Probabilities of default compiled by using ECR survey data have risen for a large group of emerging and frontier sovereigns in response to reduced capital flows, falling commodity prices, tumbling currencies and political shocks.
The uncertainty has prompted economists and other risk experts to attach lower scores to an array of political, economic and structural risk factors.
Top of the list is Ukraine. Its default probability has risen by 12.5 points over 12 months, and at 147th in ECR’s survey, plummeting 22 places in ECR’s global rankings, is now considered, alongside Venezuela, one of the riskiest EMs worldwide, given its acute financing needs and low import cover.
Big risk of default
However, Ukraine is not alone. More than 25 of the highest-risk (junk-rated) credits in ECR’s tier-five category have become questionable for their investor safety.
Tier-five status does not guarantee a default, but it does indicate an extreme risk of doing so, notably among sovereigns within that category with falling score trends.
Countries with their budget spending financed by oil export revenue, and from inbound capital and migrant worker remittances from Russia, are a principal focus, with the rouble crisis now taking its toll on currency stability throughout the Commonwealth of Independent States (CIS) region.
Tier-four Kazakhstan, previously tipped for tier-three status recovering from its banking crisis, has fallen six places to 69th in ECR’s global rankings, while fellow tier-four sovereign Azerbaijan is four places lower in 78th place.
Belarus and the Kyrgyz Republic, falling respectively seven and three places lower in the survey to 152nd and 156th during Q4 2014, are even more embedded within tier five.
Lilit Gevorgyan, senior economist and country risk analyst at IHS Global Insight, believes that aside from Ukraine, Belarus is “the most vulnerable of the CIS regional sovereigns to the Russian crisis”.
Many CIS countries have seen remittances dwindle with the Russian economy in decline and unemployed migrant workers returning. Their depreciating currencies have brought additional political problems, by importing Russian inflation.
The authorities in Belarus, like others, have embarked on “damage-limitation control and are sending out reassuring messages”, Gevorgyan adds, “but with more than $4 billion-worth of debt repayments and servicing due in 2015, and its dependency on Russia factored in with concessional lending absent, default risk is higher for Belarus [as it is for Ukraine] than for other countries with stronger economies and reserves”.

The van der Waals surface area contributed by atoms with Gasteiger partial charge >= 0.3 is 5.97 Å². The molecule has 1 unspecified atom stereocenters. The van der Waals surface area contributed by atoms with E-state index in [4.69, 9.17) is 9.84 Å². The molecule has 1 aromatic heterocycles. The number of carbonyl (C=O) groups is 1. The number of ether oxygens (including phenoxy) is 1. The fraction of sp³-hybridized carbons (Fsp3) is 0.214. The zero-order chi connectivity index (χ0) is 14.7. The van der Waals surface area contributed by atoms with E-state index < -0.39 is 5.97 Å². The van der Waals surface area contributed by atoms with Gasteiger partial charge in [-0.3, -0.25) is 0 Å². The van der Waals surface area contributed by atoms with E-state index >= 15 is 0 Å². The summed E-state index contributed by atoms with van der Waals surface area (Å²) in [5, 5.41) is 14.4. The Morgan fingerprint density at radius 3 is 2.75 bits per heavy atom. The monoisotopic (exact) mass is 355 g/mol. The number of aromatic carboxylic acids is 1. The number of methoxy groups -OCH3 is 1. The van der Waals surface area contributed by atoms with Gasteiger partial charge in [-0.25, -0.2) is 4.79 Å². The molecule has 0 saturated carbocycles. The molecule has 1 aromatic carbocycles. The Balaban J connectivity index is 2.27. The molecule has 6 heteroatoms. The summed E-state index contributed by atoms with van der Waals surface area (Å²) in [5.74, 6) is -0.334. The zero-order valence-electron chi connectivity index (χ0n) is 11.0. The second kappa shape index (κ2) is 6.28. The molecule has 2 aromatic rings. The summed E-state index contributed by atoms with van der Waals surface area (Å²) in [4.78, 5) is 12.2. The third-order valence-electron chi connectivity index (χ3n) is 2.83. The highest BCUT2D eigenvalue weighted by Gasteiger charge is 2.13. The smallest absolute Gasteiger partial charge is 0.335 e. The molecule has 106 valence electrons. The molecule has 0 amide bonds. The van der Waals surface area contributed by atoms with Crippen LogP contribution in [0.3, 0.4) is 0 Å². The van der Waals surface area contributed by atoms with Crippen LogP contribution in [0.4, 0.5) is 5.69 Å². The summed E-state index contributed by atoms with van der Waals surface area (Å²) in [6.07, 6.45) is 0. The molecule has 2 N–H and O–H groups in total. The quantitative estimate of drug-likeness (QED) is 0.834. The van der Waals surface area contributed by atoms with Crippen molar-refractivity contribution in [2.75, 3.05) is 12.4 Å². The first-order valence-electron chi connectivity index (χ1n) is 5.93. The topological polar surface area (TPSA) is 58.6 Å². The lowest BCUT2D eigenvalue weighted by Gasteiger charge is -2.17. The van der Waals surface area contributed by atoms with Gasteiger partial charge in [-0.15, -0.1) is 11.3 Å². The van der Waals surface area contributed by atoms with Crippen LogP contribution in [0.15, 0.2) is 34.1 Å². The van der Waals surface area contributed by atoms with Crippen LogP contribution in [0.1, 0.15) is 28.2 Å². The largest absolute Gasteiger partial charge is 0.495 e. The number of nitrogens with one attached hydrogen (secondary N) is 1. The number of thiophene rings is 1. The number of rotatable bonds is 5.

Like Ukraine, Belarus has a one-in-five probability of default (PD) value attached – a high number considering that PDs only really escalate dramatically when real-time default is imminent.
These PDs derived from Citi’s model using ECR survey data are typically single-digit for most borrowers where the risks are considered bounded in the absence of shocks.
And like Ukraine, the risk has increased substantially for a range of countries, including Albania, Lebanon, Montenegro and Pakistan, as the table illustrates.
The highest defaulters group also contains a number of sub-Sahara African credits.
Among them are Mozambique, Tanzania, Liberia, Malawi, Uganda, Madagascar, Cameroon, Burkina Faso, the DRC, Sierra Leone and Guinea – all higher-risk portfolio options, which became even riskier in Q4 2014.
Tier-four Nigeria, Ghana, Angola and Algeria are similarly cascading down the rankings.
While these trends highlight the impact of the negative oil shock for large oil producers such as Angola, the slower pace of economic growth in China has also hurt demand for other resource-rich producers previously cashing in on the commodity boom.
The oil price shock affects Gabon too. Hydrocarbons revenue (oil and/or gas) provides 75% to 90% of fiscal revenue in these countries and there is undoubtedly a tougher year ahead, fiscally, until oil prices revive.
Political expedience means many are resisting quid-quo-pro currency adjustments, utilizing monetary tools to manage comparatively small depreciations.
“Some of these at-risk countries have accumulated fiscal savings,” says Samir Gadio, head of Africa strategy at Standard Chartered Bank.
“In that regard, Nigeria appears the most exposed, but it has low external debt and strong borrowing opportunities, both domestically and on the international markets,” which offers some protection, he adds.
Libya is an altogether different proposition. The price fall is merely compounding the difficulties of producing oil, given the political crisis and conflict. Like Russia and Ukraine, Libya has plummeted in ECR’s rankings – 44 places – taking the sovereign down from tier four to tier five.
The unsettling presidential ouster in Burkina Faso, the failed coup in Gambia, and Islamist conflict in Cameroon and Nigeria destabilizing western Africa have all sent a stark reminder too of the dangers of political risk where the resource curse has for many countries failed to eradicate poverty, and non-concessional borrowing is on the rise.
Mongolia is down 23 places in the global rankings. Its problems were flagged by a falling ECR score trend. The government’s ability to maintain fiscal control and avoid a damaging payments crisis has been questioned by a debt ratio doubling since 2010 to around 65% of GDP, of which the external component has climbed above 50% of GDP, and is exacerbated by contractual wrangling in the mining sector.
Political risks are prevalent in Asia – Pakistan, for example – and Europe, too, as current developments in Greece highlight.
Several countries across eastern Europe are struggling to convince risk experts of their merits. They include Bulgaria, Albania and notably Bosnia-Herzegovina, where default risk has reached heightened levels.
This article was originally published by ECR. To find out more, register for a free trial at Euromoney Country Risk.